Thursday August 11 2011
Apprentices 2 Masters 1

Scott Fleming analyses the prestigious victory over Spain which brought Cesare Prandelli's first year as Italy Coach to a close.

"Whoever said progress was a slow process wasn't talkin bout me." The chances of Cesare Prandelli quoting 50 Cent in a post-match interview are roughly 500,000 to one. Yet if the victorious Italy CT had saw fit to do so last night, no one could have grudged him it.

A year to the day since his reign began with defeat to the Ivory Coast on a drizzly night in East London, Prandelli's Italy triumphed over Spain. The tactician has transformed the Azzurri from an ageing, tired and insecure team – that couldn't beat New Zealand or Slovenia – to a young, ebullient, exciting outfit capable of defeating the world and European champions.

There are a few boring, but necessary caveats to get out the way. Yes it was only a friendly, yes, there was a little bit of luck involved, and lest we forget, Argentina pummelled Spain 4-1 last September and went on to endure Copa America misery. The significance of last night's result and performance simply cannot be understated however.

It isn't the fact that this was Italy's first win over the Spanish in 17 long years, or that revenge was gained for Euro 2008, though those things certainly made the result all the sweeter.

Ever since his appointment Prandelli has been open and unashamed about his desire to emulate Spain's style of play. Vincente Del Bosque's side represented a template, a standard for Italy to aspire to. Therefore a victory for Prandelli's apprentices against Del Bosque's masters after only a year in the job is a resounding validation of Prandelli's methods and strategy, and of all the work he has done with La Nazionale thus far.

From very early on at the Stadio San Nicola, Prandelli's charges buzzed around with a brio and self-assurance that suggested it was them and not their opponents who were top of the world rankings. We've seen Italy get results against big sides before of course, it normally involves a healthy dose of pragmatism, negating the other side's threat and snatching a goal from a set piece. This was different. The Azzurri weren't naive enough to go toe to toe with La Furia Roja, but they stuck their gloves up, absorbed what was thrown at them and counterpunched intelligently and forcefully.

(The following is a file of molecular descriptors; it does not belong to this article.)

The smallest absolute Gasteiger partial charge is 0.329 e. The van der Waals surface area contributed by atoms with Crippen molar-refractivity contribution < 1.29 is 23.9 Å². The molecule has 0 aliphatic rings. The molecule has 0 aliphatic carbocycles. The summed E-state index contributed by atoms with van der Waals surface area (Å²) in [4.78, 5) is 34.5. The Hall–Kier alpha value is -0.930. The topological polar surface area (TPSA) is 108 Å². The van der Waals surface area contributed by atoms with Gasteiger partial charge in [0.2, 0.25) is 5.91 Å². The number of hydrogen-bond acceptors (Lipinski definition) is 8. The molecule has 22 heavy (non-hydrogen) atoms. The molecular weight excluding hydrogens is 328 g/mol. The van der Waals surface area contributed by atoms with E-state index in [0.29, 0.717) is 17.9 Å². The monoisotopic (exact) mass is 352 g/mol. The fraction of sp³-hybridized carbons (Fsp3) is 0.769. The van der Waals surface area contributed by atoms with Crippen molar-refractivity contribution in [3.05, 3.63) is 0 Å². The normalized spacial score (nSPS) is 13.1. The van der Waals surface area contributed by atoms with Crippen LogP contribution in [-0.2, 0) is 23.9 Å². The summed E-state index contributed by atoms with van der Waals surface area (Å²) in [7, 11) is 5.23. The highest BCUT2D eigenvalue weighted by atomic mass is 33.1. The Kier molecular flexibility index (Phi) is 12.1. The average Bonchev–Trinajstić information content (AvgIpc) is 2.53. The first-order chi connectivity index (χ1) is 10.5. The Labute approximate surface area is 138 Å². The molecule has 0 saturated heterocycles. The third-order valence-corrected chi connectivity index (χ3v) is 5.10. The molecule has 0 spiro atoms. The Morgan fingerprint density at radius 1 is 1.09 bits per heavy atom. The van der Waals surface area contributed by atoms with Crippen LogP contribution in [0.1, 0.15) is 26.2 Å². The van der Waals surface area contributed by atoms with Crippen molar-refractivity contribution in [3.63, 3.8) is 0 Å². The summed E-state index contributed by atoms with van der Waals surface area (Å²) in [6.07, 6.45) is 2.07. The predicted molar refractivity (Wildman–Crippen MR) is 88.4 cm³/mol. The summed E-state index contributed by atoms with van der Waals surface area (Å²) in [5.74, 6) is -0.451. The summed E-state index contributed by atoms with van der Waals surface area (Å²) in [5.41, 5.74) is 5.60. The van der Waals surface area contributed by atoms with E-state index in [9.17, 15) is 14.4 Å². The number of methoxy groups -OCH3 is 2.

The first of these counters ended with Mimmo Criscito rattling the post. The second culminated in Riccardo Montolivo's charge through the Spanish rearguard and insouciant dink over Iker Casillas. In goalscorers Montolivo and Alberto Aquilani, Italy could not have found two more unlikely heroes, not if Cristiano Doni and Beppe Signori laced up their boots. The duo have been in limbo all summer, yearning for a move away from their current clubs but hamstrung by their suitors' indifference. "Considering the moment I'm going through at club level, the Italy jersey gives me greater calm," Montolivo sighed.

All the tactical nous in the world is useless without a good atmosphere in the squad, and that's exactly what Prandelli has fostered. There's a spirit of fraternity in the Azzurri ranks, epitomised by the group decision to make home town boy Antonio Cassano captain. "In all honesty, these are natural gestures and it came to mind yesterday," said the man that surrendered the armband, Gigi Buffon. "There's mutual respect and affection between us all."

Youthful personnel, better results, better football, less predictable tactics, and smiles on the faces of the players. Not bad for a year's work. Year two begins today.

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